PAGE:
Failure count: 22
Retry count: 0
Error code: 1403
ORA-01403: no data found
This shows a relatively easy way to enable the DBMS_SCHEDULER API to inform users when a scheduled job exits with an unhandled exception.
Note that setting up email for DBMS_SCHEDULER is completely unrelated to setting it up for Enterprise Manager, or to the DBMS_MAIL package – it is self-contained.
Date: 2014-03-19 Wed
Author: Jay Stanley
Org version 7.8.11 with Emacs version 24
This is the first installment of a series of shorter whitepapers that just cover the basics of a particular aspect of the Oracle RDBMS. The first one is on the subject of upgrading Oracle. After doing literally hundreds of Oracle RDBMS upgrades and patches over the past 18 years, these are my recommendations.
The first question that you need to ask is why? Most often, it is to patch a particular bug that is actively causing problems in production. Less often, it’s to gain extra features that the old version lacks. Sometimes, it’s to insure that the database’s security is as good as it can be. There’s one other reason to upgrade; if Oracle is going to stop supporting and patching the version you are on.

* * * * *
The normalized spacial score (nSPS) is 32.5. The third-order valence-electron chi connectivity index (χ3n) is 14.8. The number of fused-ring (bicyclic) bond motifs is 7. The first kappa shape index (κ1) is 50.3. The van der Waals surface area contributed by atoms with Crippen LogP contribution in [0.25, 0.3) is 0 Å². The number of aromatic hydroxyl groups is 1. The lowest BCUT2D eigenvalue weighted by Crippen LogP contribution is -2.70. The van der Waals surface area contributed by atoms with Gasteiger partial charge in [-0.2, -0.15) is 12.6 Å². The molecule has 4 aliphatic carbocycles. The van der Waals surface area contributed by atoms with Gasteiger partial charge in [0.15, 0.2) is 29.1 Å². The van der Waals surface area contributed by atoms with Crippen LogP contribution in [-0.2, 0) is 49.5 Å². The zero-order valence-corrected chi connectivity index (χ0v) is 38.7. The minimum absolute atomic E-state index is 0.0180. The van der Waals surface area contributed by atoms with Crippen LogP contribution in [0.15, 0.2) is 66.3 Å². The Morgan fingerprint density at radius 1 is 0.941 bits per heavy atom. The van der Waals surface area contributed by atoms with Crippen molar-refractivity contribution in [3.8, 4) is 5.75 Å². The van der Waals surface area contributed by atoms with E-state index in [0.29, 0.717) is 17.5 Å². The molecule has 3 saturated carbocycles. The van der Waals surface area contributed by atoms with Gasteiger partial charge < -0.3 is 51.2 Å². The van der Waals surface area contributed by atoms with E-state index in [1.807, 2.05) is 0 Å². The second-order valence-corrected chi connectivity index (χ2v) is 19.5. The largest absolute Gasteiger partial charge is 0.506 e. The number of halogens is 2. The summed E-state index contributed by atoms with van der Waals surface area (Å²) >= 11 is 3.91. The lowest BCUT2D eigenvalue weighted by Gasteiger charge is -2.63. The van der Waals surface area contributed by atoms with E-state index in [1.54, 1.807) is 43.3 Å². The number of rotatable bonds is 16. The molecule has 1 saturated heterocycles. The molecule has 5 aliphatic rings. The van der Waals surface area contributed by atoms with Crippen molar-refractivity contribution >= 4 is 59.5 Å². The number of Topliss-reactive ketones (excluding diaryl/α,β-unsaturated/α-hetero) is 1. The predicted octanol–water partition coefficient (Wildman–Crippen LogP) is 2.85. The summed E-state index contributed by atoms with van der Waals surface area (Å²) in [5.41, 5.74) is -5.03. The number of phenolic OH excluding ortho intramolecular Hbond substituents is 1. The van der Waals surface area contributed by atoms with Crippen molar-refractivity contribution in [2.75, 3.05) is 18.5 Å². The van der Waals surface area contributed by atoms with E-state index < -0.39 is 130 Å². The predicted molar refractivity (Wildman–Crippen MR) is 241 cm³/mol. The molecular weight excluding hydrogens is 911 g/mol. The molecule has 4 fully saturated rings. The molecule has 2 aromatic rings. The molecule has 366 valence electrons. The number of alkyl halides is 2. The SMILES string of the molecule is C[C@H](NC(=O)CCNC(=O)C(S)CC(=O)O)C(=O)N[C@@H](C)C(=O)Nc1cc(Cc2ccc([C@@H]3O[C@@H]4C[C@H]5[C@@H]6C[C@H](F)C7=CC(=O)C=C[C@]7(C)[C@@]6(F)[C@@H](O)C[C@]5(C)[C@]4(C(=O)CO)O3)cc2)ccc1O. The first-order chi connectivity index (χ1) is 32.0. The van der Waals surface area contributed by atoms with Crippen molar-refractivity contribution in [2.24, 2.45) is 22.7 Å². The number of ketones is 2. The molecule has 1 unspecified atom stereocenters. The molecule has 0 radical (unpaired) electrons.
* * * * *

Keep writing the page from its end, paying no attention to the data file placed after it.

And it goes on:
All of these are very reasonable reasons to perform an upgrade. If it’s for another reason, you might ask why? – if something is working well and is stable, why change things?
The next question is: what version are you going to upgrade to? If at all possible, stay away from upgrading to the 1st release of a particular version of Oracle. Oracle 7.0 was terrible, while 7.3.4 was arguably one of most stable versions ever; 8.0.1 was terrible, but by 188.8.131.52 it was quite stable; 9.0.1 was extremely buggy, but it was by 184.108.40.206; 10.0.1 was horrible but things were fixed by 10.2.0.5, and I will not be suprised if 12.0.1 will be terrible in terms of the number of open bugs and stability problems. Those early versions are like fire; mess with them and you WILL get burned.